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Full-Text Articles in Urban Studies and Planning

Squatters, Shanties, And Technocratic Professionals: Urban Migration And Housing Shortages In Twentieth-Century Chile, Nathan C. Norris Jan 2018

Squatters, Shanties, And Technocratic Professionals: Urban Migration And Housing Shortages In Twentieth-Century Chile, Nathan C. Norris

School of Arts & Sciences Theses

This thesis examines the struggles of squatters and slum dwellers for housing prior to the 1973 coup in Santiago de Chile, Valparaíso, and surrounding areas, with a focus on the Frei era of the late 1960s. The work argues that severe urban overcrowding generated advocacy for housing during the rise of progressive and leftist politics in Chile. It also explores the dynamics of efforts to promote housing through the lens of the work of professionals in the fields of architecture and urban planning. It argues that Chilean professionals adopted modernist principals in the fields of architecture and planning when promoting ...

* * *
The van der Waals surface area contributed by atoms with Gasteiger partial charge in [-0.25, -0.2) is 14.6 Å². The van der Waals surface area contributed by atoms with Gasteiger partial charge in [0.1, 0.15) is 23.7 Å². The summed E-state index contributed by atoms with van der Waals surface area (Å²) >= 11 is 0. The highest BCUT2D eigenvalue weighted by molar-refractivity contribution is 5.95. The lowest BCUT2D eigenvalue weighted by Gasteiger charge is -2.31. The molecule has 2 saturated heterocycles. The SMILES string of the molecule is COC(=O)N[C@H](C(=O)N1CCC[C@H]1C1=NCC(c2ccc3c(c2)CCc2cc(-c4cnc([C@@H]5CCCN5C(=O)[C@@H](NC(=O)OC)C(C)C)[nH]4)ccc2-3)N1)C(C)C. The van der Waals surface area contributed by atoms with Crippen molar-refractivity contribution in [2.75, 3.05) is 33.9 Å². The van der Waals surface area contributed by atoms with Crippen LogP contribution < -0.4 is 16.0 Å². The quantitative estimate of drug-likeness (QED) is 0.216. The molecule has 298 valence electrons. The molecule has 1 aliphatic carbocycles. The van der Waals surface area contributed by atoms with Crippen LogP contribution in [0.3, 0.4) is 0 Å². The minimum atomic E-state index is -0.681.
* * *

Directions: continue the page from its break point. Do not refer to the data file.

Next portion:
New Urbanism As Redevelopment Scheme: New Urbanism's Role In Revitalization Of Downtown Milwaukee, Leila Saboori Aug 2013

New Urbanism As Redevelopment Scheme: New Urbanism's Role In Revitalization Of Downtown Milwaukee, Leila Saboori

Theses and Dissertations

By the turn of the twentieth century persisting decay of many large American urban centers signaled the failure of redevelopment efforts to solve inner city problems and to stop destructive patterns of suburban sprawl. This serious concern persuaded many urban specialists to study the history of urban redevelopment in the United States in order to examine the urban problems and to discuss alternative solutions to the demise of U.S. cities. The past two decades have seen a growing turn toward New Urbanism in the revitalization of urban neighborhoods; as an alternative to conventional suburban development and social and environmental ...


Mapping Residential Segregation In Baltimore City, Alexandra S. Stein Apr 2011

Mapping Residential Segregation In Baltimore City, Alexandra S. Stein

Senior Theses and Projects

In 1910 Baltimore became the first city in the United States to enact residential segregation ordinances. Though the ordinances were ruled unconstitutional seven years after their implementation, their effects have shaped the lived experiences and built environment of Baltimore City up to the present. The subsequent slum clearance agenda, the introduction of racially biased real estate practices through redlining, racially restrictive covenants and blockbusting, and finally the race based site selection of federal housing project locations around the city have made Baltimore a tale of two cities, one black and one white.